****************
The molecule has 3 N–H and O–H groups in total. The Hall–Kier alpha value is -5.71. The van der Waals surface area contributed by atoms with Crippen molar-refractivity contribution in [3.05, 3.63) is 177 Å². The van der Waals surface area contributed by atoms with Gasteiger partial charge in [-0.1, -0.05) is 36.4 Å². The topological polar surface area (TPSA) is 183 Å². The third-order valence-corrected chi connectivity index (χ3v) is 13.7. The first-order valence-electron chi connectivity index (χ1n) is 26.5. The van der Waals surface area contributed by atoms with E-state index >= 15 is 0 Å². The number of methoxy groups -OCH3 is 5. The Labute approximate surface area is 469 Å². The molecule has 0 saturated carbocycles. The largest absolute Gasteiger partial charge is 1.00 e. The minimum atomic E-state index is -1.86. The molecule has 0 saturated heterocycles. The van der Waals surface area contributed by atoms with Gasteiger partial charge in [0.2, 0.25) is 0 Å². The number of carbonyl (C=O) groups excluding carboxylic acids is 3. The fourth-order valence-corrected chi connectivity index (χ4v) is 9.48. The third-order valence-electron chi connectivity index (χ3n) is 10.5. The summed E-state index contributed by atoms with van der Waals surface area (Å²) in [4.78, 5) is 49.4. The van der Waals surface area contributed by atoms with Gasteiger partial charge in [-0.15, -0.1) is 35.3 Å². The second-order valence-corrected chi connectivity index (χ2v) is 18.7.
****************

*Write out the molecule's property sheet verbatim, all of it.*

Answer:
The molecule has 3 N–H and O–H groups in total. The Hall–Kier alpha value is -5.71. The van der Waals surface area contributed by atoms with Crippen molar-refractivity contribution in [3.05, 3.63) is 177 Å². The van der Waals surface area contributed by atoms with Gasteiger partial charge in [-0.1, -0.05) is 36.4 Å². The topological polar surface area (TPSA) is 183 Å². The third-order valence-corrected chi connectivity index (χ3v) is 13.7. The first-order valence-electron chi connectivity index (χ1n) is 26.5. The van der Waals surface area contributed by atoms with E-state index >= 15 is 0 Å². The number of methoxy groups -OCH3 is 5. The Labute approximate surface area is 469 Å². The molecule has 0 saturated carbocycles. The largest absolute Gasteiger partial charge is 1.00 e. The minimum atomic E-state index is -1.86. The molecule has 0 saturated heterocycles. The van der Waals surface area contributed by atoms with Gasteiger partial charge in [0.2, 0.25) is 0 Å². The number of carbonyl (C=O) groups excluding carboxylic acids is 3. The fourth-order valence-corrected chi connectivity index (χ4v) is 9.48. The third-order valence-electron chi connectivity index (χ3n) is 10.5. The summed E-state index contributed by atoms with van der Waals surface area (Å²) in [4.78, 5) is 49.4. The van der Waals surface area contributed by atoms with Gasteiger partial charge in [-0.15, -0.1) is 35.3 Å². The second-order valence-corrected chi connectivity index (χ2v) is 18.7.